We used cyclic voltammetry (CV) to study the electrochemical performance of the three conjugated compounds. In the CV test, silver/silver chloride (Ag/AgCl) was used as a reference electrode, trace ferrocene as an internal standard, and a Pt electrode coated with an organic thin film as a working electrode. All measurement data were collected at room temperature under an argon atmosphere. The HOMO and LUMO energy levels of the small-molecule compounds were estimated by using the equations E HOMO = –(E ox onsetE Fc  + 4.80) eV and E LUMO = –(E re onsetE FC + 4.80) eV at the starting point of the respective oxidation peaks and reduction peaks. As shown in [Figure 2], the initial oxidation/reduction potentials of DPP-BVCNT, DPP-2FBVCNT, and DPP-3FBVCNT were located at 1.11/−0.73, 1.28/−0.71, and 1.27/−0.73 eV, respectively. Based on these initial potential values and then calculated according to the above equations, the HOMO/LUMO energy levels of DPP-BVCNT, DPP-2FBVCNT, and DPP-3FBVCNT were obtained as −5.51/−3.67, −5.68/−3.69, and −5.67/−3.67 eV ([Table 1]), respectively. These observations indicated that the introduction of the F atoms on the donor moieties of the D–A type conjugated backbone could significantly lower the HOMO energy level of these small-molecule compounds. In addition, from the above oxidation/reduction potential data, we estimated the HOMO–LUMO band gaps E g = (E ox onsetE re onset)[21] of DPP-BVCNT, DPP-2FBVCNT, and DPP-3FBVCNT to be 1.84, 1.99, and 2.00 eV, respectively ([Figure 2] and [Table 1]). Among them, the F-substituted conjugated compounds DPP-2FBVCNT and DPP-3FBVCNT showed no significant difference in HOMO–LUMO band gaps E g for each other, but both showed a 0.15–0.16 eV wider band gap compared to that of DPP-BVCNT without the F atoms. It could be seen that the introduction of the F atoms widened the HOMO–LUMO band gap E g of these conjugated compounds obviously.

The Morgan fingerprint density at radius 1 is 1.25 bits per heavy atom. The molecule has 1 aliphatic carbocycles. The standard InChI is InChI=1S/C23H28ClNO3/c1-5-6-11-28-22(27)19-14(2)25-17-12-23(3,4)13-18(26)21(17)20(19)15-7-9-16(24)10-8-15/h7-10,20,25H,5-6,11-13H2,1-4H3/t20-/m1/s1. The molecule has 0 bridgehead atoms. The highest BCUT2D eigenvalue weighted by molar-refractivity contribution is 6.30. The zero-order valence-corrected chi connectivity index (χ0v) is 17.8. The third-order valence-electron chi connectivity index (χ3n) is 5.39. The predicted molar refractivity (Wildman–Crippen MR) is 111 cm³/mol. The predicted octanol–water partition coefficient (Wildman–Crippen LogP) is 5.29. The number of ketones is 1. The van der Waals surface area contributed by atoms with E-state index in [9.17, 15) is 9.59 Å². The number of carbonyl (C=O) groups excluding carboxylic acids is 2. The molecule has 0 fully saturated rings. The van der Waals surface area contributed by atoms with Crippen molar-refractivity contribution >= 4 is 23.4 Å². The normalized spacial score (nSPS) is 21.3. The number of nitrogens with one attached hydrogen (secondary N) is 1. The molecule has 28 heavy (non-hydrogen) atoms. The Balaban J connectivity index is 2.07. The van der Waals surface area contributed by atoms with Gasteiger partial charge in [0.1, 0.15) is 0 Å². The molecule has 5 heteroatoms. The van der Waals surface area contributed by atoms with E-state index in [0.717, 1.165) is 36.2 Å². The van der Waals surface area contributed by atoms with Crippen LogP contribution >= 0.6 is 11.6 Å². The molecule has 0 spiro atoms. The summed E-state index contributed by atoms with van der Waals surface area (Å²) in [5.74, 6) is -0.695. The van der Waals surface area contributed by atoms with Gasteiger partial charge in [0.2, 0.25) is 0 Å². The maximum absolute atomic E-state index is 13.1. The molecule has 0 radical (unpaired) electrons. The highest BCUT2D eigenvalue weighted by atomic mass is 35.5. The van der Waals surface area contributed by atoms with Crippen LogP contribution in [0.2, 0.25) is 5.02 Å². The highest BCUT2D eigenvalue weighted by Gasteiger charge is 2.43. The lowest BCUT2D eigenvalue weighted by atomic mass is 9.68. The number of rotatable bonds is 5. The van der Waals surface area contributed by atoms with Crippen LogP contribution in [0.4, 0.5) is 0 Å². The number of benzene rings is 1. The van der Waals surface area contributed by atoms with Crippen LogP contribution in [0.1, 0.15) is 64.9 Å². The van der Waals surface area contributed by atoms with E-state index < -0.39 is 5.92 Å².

Zoom Image
Figure 2 Cyclic voltammetry curves of DPP-DBVCNT–based compounds in an acetonitrile solution containing 0.1 M electrolyte n-Bu4NPF6 and trace ferrocene as internal standard.

From the above observations and calculations of these compounds, the introduction of the F atoms exhibited an important influence on their electronic structures. It is beneficial to lower the HOMO energy levels and facilitate the HOMO–LUMO band gaps to be widened. The differences between the optical band gaps and the electrochemical band gaps of these compounds are 0.26–0.40 eV within the acceptable experimental error range according to the literature.[22]


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Charge Carrier Transport Performance

To ensure that the relevant n-type or ambipolar field-effect performance of organic conjugated small molecules based on DPP-DBVCNT is reflected as accurately as possible, we used the TGBC structure with poly(methyl methacrylate) as the dielectric layer to prepare the OFET devices. These devices were used to study the charge carrier transport performance of the three conjugated compounds DPP-BVCNT, DPP-2FBVCNT, and DPP-3FBVCNT. The TGBC structure can effectively reduce the negative effects of moisture and oxygen, thereby enhancing the ambipolar or n-type charge transport of organic semiconductors.[23] [24] As the devices' performance is largely affected by the thermal annealing process, the films of these compounds were also thermally annealed. Considering that different materials generally need be annealed at different temperatures to achieve their own highest performances, we call the highest performance-related annealing temperatures as the optimum annealing temperatures. In order to get the optimum annealing temperatures, the performances of the corresponding OFETs of each material film were investigated after being annealed at different temperatures in the range of 120–240 °C. The study found that DPP-BVCNT, DPP-2FBVCNT, and DPP-3FBVCNT exhibited different degrees of p-type or ambipolar performances and their optimum annealing temperatures were 240, 170, and 140 °C, respectively.